Expanding cinemas reach

STEVENS SQUARE — A guy walks into a bar.

This guy is Lucas Rayala and he’s in the bar to pitch an idea: Rayala’s start-up business, Altsie, aims to bring independent movies to bars, restaurants and cafes — basically turn these non-traditional film venues into pop-up theaters. Altsie licenses the films, handles the ticketing and, hopefully, brings a few extra customers through the door.

If you’re waiting for a punch line, well, there really isn’t one. In three short words — one of them definitely not fit for print — Rayala was asked to leave.

“The second bar I went to, the bartender bought me a drink and he said he loved the idea,” Rayala said. “I didn’t get that one either.”

The founder of Altsie, though, is nothing if not persistent, and that attitude eventually took him through the doors of The Nicollet in Stevens Square, where he met owner Jeremy Konecny, himself a bit of a film buff. Konecny said “yes” almost instantly.

“He didn’t even finish telling me,” Konecny recalled.

By the time of Altsie’s debut — an April 1 screening of writer-director Jamin Winans’ 2009 supernatural thriller, “Ink,” at The Nicollet — Rayala had secured agreements with the rights-holders of three independent films and the owners two Minneapolis venues, as well as enough buzz from a write-up on the tech blog pandodaily.com that he was preparing for talks with several film distributors.

“A lot of people are wondering why this hasn’t been done before,” said Rayala, a CARAG resident and a writer employed by a local technology and research firm.

He has a true believer in Konecny, who filled a curtained-off area of his restaurant to capacity with 38 ticket holders while doing swift business in the kitchen.

“We pumped out pizzas at the rate Domino’s does on a Friday night,” he said.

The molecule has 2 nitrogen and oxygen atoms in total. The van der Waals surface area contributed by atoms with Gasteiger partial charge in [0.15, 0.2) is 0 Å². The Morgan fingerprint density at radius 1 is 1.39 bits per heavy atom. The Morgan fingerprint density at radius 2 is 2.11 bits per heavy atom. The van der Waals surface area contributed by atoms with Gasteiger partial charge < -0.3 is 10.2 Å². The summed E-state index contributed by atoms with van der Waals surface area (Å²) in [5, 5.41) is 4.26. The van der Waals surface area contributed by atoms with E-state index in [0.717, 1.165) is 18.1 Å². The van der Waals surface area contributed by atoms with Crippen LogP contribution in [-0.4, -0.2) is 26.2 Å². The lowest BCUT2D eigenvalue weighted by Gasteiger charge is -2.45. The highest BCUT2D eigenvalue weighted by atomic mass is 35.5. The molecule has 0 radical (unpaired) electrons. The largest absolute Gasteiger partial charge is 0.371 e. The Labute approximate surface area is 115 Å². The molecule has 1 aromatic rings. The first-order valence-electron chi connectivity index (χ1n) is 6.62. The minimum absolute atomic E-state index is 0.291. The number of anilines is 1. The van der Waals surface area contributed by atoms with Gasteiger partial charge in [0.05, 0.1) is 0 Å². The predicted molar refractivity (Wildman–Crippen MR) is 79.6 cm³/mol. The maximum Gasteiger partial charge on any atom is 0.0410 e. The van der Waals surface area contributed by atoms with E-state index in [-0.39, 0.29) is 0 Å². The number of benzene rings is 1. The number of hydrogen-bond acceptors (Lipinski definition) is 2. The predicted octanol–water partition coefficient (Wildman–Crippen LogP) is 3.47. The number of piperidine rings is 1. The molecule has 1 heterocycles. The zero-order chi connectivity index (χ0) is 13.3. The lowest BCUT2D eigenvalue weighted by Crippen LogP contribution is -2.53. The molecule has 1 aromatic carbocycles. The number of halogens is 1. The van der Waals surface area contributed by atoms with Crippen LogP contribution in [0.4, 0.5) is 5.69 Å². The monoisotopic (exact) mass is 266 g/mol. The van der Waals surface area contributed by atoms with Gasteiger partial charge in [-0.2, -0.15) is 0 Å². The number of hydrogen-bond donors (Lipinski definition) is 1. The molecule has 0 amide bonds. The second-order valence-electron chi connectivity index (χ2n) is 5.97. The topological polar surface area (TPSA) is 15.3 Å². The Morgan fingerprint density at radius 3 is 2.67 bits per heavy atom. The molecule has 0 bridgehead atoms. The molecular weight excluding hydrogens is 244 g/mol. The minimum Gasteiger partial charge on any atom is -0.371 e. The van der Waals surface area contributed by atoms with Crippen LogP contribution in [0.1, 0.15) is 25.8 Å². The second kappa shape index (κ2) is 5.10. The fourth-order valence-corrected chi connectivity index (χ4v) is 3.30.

In the audience were Jeff and Lois Elrod of Maple Grove and their teenage son, Trevor. It was Lois’ first time seeing “Ink,” but her husband and son had been “Ink” super-fans since shortly after Jeff watched the movie late one night on Netflix. It passed Jeff’s test: He didn’t fall asleep.

Added Trevor: “It’s one of my favorite movies because of the sheer genius behind it. There are a lot of unique ideas in it.”

A surplus of content

There are a lot of independent movies like “Ink” waiting to get in front of someone like Trevor Elrod, but the odds are not good that one will find the other, said Jane Minton, executive director of IFP Minnesota Center for Media Arts.

“I think Sundance is a really good litmus test,” Minton said, referring to the annual film festival held in Park City, Utah. “I think they had something like 250,000 submissions this year, and they usually choose about 100 [to appear in the festival].”

There are other festivals, too, of course, but even then only a small percentage of films get picked up by a distributor and released in theaters. Other films will go directly to DVD or video-on-demand services. Some may get picked up for a foreign theatrical release or shown on the Sundance and IFC cable channels.

“There’s a lot of content out there,” Minton said. “And there’s a lot of content that may have gone through all that and still hasn’t been seen by a lot of people.”

At that point, she added, filmmakers would probably be happy to have their film shown in restaurants and cafes for a cut of ticket sales — which is how Altsie works — even if that means their film is shown in a less-than-ideal theater setting, over the din of dinner service, for example.

Fresh ideas

Mario Cocchiarella, owner of the Crooked Pint Ale House, the other Altsie venue, had movies in mind when he opened up last year with one of downtown’s largest screens, but he struggled to strike an agreement with an independent film distributor.

“We were looking for something like this, so when [Rayala] called us I immediately thought this was perfect,” Cocchiarella said.

Cocchiarella cherishes the communal movie-watching experience, and is worried about its future in the days of home theaters. In a separate conversation, Rayala echoed that concern.

“I have a philosophical reason for doing this, too,” Rayala continued. “… Our film system, because of the costs of distribution now, that’s raised the risk threshold [for Hollywood].”

In other words, the stakes are so high for mainstream Hollywood movies that new ideas are sometimes seen as too great a gamble. Better to bet on a sure thing, even if it’s the same old idea dressed up in new costumes.

“What I want to do is work with some of these lower-budget films that have really fresh ideas,” he said. “One of the reasons I really like Altsie is because we can start turning [out] new ideas and … getting them out to a mass audience.”

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